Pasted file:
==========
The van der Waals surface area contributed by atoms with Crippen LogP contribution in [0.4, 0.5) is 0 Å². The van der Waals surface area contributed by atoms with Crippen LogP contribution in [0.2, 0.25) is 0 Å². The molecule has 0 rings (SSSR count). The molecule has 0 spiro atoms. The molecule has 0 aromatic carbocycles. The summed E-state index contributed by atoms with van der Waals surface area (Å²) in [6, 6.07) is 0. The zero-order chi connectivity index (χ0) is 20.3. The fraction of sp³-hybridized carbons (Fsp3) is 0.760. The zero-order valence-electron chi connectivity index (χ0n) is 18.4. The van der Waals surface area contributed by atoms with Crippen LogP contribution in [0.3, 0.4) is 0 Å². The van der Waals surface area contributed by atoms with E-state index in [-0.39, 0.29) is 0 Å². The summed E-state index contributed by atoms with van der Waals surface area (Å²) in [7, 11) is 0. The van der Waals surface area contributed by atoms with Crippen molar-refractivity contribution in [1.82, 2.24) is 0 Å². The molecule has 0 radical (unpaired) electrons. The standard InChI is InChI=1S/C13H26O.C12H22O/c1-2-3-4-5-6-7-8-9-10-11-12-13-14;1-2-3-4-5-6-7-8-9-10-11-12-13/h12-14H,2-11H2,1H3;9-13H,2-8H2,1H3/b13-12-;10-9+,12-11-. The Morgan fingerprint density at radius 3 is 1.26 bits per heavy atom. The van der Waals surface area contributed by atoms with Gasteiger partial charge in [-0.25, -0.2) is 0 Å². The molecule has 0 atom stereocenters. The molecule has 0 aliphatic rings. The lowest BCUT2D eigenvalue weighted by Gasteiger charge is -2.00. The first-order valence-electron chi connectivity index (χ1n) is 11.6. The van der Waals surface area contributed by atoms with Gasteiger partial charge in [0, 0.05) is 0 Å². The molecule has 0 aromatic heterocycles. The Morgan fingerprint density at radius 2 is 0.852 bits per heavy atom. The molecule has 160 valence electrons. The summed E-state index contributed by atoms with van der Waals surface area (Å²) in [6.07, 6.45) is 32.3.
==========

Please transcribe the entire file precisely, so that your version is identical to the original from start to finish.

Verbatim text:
The van der Waals surface area contributed by atoms with Crippen LogP contribution in [0.4, 0.5) is 0 Å². The van der Waals surface area contributed by atoms with Crippen LogP contribution in [0.2, 0.25) is 0 Å². The molecule has 0 rings (SSSR count). The molecule has 0 spiro atoms. The molecule has 0 aromatic carbocycles. The summed E-state index contributed by atoms with van der Waals surface area (Å²) in [6, 6.07) is 0. The zero-order chi connectivity index (χ0) is 20.3. The fraction of sp³-hybridized carbons (Fsp3) is 0.760. The zero-order valence-electron chi connectivity index (χ0n) is 18.4. The van der Waals surface area contributed by atoms with Crippen LogP contribution in [0.3, 0.4) is 0 Å². The van der Waals surface area contributed by atoms with E-state index in [-0.39, 0.29) is 0 Å². The summed E-state index contributed by atoms with van der Waals surface area (Å²) in [7, 11) is 0. The van der Waals surface area contributed by atoms with Crippen molar-refractivity contribution in [1.82, 2.24) is 0 Å². The molecule has 0 radical (unpaired) electrons. The standard InChI is InChI=1S/C13H26O.C12H22O/c1-2-3-4-5-6-7-8-9-10-11-12-13-14;1-2-3-4-5-6-7-8-9-10-11-12-13/h12-14H,2-11H2,1H3;9-13H,2-8H2,1H3/b13-12-;10-9+,12-11-. The Morgan fingerprint density at radius 3 is 1.26 bits per heavy atom. The van der Waals surface area contributed by atoms with Gasteiger partial charge in [-0.25, -0.2) is 0 Å². The molecule has 0 atom stereocenters. The molecule has 0 aliphatic rings. The lowest BCUT2D eigenvalue weighted by Gasteiger charge is -2.00. The first-order valence-electron chi connectivity index (χ1n) is 11.6. The van der Waals surface area contributed by atoms with Gasteiger partial charge in [0, 0.05) is 0 Å². The molecule has 0 aromatic heterocycles. The Morgan fingerprint density at radius 2 is 0.852 bits per heavy atom. The molecule has 160 valence electrons. The summed E-state index contributed by atoms with van der Waals surface area (Å²) in [6.07, 6.45) is 32.3.